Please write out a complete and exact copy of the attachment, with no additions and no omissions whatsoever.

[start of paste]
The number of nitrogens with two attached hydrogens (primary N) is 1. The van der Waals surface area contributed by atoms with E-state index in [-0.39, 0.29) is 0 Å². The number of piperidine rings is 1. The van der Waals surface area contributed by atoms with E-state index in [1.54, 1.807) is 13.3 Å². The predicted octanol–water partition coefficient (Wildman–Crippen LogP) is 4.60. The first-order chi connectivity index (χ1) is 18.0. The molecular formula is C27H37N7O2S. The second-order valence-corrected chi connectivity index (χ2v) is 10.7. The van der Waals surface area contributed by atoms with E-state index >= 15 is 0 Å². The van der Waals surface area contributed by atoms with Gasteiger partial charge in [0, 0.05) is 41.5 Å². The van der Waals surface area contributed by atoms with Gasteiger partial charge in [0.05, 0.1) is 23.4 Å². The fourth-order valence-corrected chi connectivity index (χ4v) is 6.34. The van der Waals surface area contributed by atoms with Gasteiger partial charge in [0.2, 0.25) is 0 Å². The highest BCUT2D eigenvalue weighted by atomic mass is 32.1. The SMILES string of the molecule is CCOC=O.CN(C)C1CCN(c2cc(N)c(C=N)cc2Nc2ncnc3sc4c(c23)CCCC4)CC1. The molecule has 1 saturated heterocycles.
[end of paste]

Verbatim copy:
The number of nitrogens with two attached hydrogens (primary N) is 1. The van der Waals surface area contributed by atoms with E-state index in [-0.39, 0.29) is 0 Å². The number of piperidine rings is 1. The van der Waals surface area contributed by atoms with E-state index in [1.54, 1.807) is 13.3 Å². The predicted octanol–water partition coefficient (Wildman–Crippen LogP) is 4.60. The first-order chi connectivity index (χ1) is 18.0. The molecular formula is C27H37N7O2S. The second-order valence-corrected chi connectivity index (χ2v) is 10.7. The van der Waals surface area contributed by atoms with E-state index >= 15 is 0 Å². The van der Waals surface area contributed by atoms with Gasteiger partial charge in [0, 0.05) is 41.5 Å². The van der Waals surface area contributed by atoms with Gasteiger partial charge in [0.05, 0.1) is 23.4 Å². The fourth-order valence-corrected chi connectivity index (χ4v) is 6.34. The van der Waals surface area contributed by atoms with Gasteiger partial charge in [0.2, 0.25) is 0 Å². The highest BCUT2D eigenvalue weighted by atomic mass is 32.1. The SMILES string of the molecule is CCOC=O.CN(C)C1CCN(c2cc(N)c(C=N)cc2Nc2ncnc3sc4c(c23)CCCC4)CC1. The molecule has 1 saturated heterocycles.